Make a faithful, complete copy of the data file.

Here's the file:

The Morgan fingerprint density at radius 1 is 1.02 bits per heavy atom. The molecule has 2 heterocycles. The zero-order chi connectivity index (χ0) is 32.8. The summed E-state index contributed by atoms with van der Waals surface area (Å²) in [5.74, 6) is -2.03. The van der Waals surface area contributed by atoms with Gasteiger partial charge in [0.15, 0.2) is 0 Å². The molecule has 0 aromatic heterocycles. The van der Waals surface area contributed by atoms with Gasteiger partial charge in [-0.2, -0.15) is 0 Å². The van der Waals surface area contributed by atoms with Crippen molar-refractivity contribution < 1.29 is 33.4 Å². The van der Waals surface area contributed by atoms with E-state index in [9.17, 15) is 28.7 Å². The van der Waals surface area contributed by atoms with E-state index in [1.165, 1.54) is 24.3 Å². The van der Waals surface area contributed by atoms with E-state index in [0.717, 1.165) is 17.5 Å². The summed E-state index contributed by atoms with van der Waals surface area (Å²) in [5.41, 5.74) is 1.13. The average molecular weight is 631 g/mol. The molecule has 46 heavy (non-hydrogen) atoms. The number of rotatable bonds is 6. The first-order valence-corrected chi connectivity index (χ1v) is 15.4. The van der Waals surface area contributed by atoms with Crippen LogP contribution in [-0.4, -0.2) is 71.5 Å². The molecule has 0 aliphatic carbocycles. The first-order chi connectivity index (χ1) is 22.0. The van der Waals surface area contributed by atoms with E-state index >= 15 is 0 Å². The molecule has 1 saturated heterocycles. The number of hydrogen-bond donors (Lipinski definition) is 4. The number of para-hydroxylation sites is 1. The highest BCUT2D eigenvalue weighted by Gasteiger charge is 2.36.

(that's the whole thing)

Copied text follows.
The Morgan fingerprint density at radius 1 is 1.02 bits per heavy atom. The molecule has 2 heterocycles. The zero-order chi connectivity index (χ0) is 32.8. The summed E-state index contributed by atoms with van der Waals surface area (Å²) in [5.74, 6) is -2.03. The van der Waals surface area contributed by atoms with Gasteiger partial charge in [0.15, 0.2) is 0 Å². The molecule has 0 aromatic heterocycles. The van der Waals surface area contributed by atoms with Gasteiger partial charge in [-0.2, -0.15) is 0 Å². The van der Waals surface area contributed by atoms with Crippen molar-refractivity contribution < 1.29 is 33.4 Å². The van der Waals surface area contributed by atoms with E-state index in [9.17, 15) is 28.7 Å². The van der Waals surface area contributed by atoms with E-state index in [1.165, 1.54) is 24.3 Å². The van der Waals surface area contributed by atoms with E-state index in [0.717, 1.165) is 17.5 Å². The summed E-state index contributed by atoms with van der Waals surface area (Å²) in [5.41, 5.74) is 1.13. The average molecular weight is 631 g/mol. The molecule has 46 heavy (non-hydrogen) atoms. The number of rotatable bonds is 6. The first-order valence-corrected chi connectivity index (χ1v) is 15.4. The van der Waals surface area contributed by atoms with Crippen LogP contribution in [-0.4, -0.2) is 71.5 Å². The molecule has 0 aliphatic carbocycles. The first-order chi connectivity index (χ1) is 22.0. The van der Waals surface area contributed by atoms with E-state index >= 15 is 0 Å². The molecule has 1 saturated heterocycles. The number of hydrogen-bond donors (Lipinski definition) is 4. The number of para-hydroxylation sites is 1. The highest BCUT2D eigenvalue weighted by Gasteiger charge is 2.36.